Most of the time the supplied argument matcher implementations will satisfy your needs, but of course there are times when they don't. Suppose for example that you are testing a method which creates three random Strings, adds them to a List, and then calls a collaborator with the results. This is what the code looks like.

interface CollectionHandler {
  public void handleCollection(Collection collection);
}

class ListGenerator {
  private CollectionHandler handler;

  public ListGenerator(CollectionHandler handler) {
    this.handler = handler;
  }

  void generateAndHandleCollection(int count) {
    List<String> list = new ArrayList<String>();
    for (int i = 0; i < count; i++) {
      list.add(UUID.randomUUID().toString());
    }
    handler.handleCollection(list);
  }
}

Ideally, we would like to test this behaviour, but cannot do this using any of the supplied argument matchers. Luckily, creating your own argument matcher is pretty straightforward. It involves two pieces - an implementation of IArgumentMatcher, and a static method which can be used it to expose it to tests. Our IArgumentMatcher implementation is shown below:

public class CollectionCountMatcher implements IArgumentMatcher
{
  private int expectedCount;

  public CollectionCountMatcher(int count) {
    super();
    this.expectedCount = count;
  }

  public boolean matches(Object actual)
  {
        return (actual instanceof Collection) 
          && ((Collection) actual).size() == expectedCount;
  }

  public void appendTo(StringBuffer buffer)
  {
    buffer.append("collectionContains(" + expectedCount + ")");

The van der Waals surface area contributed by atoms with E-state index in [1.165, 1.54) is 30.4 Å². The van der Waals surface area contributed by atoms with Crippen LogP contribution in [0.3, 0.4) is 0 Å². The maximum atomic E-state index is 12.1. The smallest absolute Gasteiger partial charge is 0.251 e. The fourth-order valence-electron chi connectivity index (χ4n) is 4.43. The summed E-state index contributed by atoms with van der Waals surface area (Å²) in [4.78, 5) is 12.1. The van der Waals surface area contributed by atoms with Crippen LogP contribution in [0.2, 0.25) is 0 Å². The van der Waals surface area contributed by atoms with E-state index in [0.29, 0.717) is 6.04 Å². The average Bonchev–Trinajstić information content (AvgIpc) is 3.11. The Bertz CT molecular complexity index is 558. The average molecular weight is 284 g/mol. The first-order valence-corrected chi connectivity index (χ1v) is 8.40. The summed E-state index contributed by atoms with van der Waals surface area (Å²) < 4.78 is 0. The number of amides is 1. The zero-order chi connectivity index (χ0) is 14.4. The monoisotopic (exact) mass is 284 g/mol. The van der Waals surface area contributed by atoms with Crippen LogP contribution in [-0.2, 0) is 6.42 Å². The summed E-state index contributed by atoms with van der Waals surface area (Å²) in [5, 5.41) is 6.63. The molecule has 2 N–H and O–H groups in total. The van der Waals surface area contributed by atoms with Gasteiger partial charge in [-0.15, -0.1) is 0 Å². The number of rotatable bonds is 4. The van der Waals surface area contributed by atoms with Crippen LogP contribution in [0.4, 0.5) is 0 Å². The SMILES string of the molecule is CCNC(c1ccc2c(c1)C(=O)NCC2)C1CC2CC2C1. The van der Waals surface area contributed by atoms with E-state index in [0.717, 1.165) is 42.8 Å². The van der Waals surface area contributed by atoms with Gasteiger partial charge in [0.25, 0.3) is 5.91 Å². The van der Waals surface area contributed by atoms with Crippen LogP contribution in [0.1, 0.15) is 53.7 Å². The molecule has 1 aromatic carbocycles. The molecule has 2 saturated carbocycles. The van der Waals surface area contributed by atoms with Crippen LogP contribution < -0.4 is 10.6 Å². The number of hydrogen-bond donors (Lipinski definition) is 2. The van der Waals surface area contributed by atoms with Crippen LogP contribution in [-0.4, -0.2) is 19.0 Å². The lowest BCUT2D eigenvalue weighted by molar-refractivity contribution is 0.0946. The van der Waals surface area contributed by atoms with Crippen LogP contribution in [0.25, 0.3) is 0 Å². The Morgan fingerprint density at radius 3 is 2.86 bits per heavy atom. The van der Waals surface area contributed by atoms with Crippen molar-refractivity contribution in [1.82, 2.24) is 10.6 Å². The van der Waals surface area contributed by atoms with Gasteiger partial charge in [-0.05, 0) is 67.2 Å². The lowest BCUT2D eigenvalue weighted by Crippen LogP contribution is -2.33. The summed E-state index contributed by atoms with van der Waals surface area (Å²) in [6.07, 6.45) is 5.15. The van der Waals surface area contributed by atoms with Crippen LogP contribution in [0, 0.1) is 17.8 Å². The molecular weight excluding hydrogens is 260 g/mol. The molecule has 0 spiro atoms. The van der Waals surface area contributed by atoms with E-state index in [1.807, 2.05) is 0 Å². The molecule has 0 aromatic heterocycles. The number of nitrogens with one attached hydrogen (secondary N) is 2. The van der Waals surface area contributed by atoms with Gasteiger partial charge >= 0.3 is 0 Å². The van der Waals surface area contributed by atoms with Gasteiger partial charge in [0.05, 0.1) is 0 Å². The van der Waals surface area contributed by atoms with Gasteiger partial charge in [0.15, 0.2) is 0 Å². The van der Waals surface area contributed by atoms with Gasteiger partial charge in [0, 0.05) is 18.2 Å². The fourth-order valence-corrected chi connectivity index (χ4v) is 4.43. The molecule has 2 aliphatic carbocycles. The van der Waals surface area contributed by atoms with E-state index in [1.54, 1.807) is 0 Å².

}
}

The implementation requires that you implement two methods, matches(Object) to determine whether the test succeeds, and appendTo(StringBuffer) to assist in generating a failure message if the test fails.

The second part of the implementation is a static method to expose the new argument matching functionality, which we've added to the class Matchers in much the same way that other argument matchers are added to methods in the class EasyMock.

public class Matchers
{
  public static Collection collectionContains(int expectedSize)
  {
    EasyMock.reportMatcher(new CollectionCountMatcher(expectedSize));
    return null;
  }
}

With these two pieces in place, we can write a test which tests our class's behaviour.

public void testHandleCollection() {
  CollectionHandler mock = createMock(CollectionHandler.class);
  ListGenerator toTest = new ListGenerator(mock);

  mock.handleCollection(Matchers.collectionContains(3));
  replay(mock);

  toTest.generateAndHandleCollection(3);

  verify(mock);
}

Note that the collectionContains() argument matching test applies a more stringent test than a simple EasyMock.isA(Collection.class) call. However, it is weaker than an EasyMock.equals(...) matching call. Of course, an equals matching comparison could not be applied for our ListGenerator, because the Collection instance created contains random elements.

Summary

Mock objects are a powerful technique for helping to obtain high levels of test coverage for your code without much of the stress associated with resolving dependencies. It allows the behaviour of collaborators of your classes under test to be specified with relatively little effort and a great amount of control. EasyMock is a particular powerful framework for applying mock objects in practice.

The aim of this article has been to help new users overcome the initial hurdles necessary for putting EasyMock to work in testing their applications. It has also covered some details of the framework in action, starting with the simple use of EasyMock life cycle methods, moving through to more advance topics such as the use of custom argument matchers.

This is a working document. If there are any errors, or if you disagree with anything which I have said, or have any suggestions for improvements please email me at philzoio@realsolve.co.uk.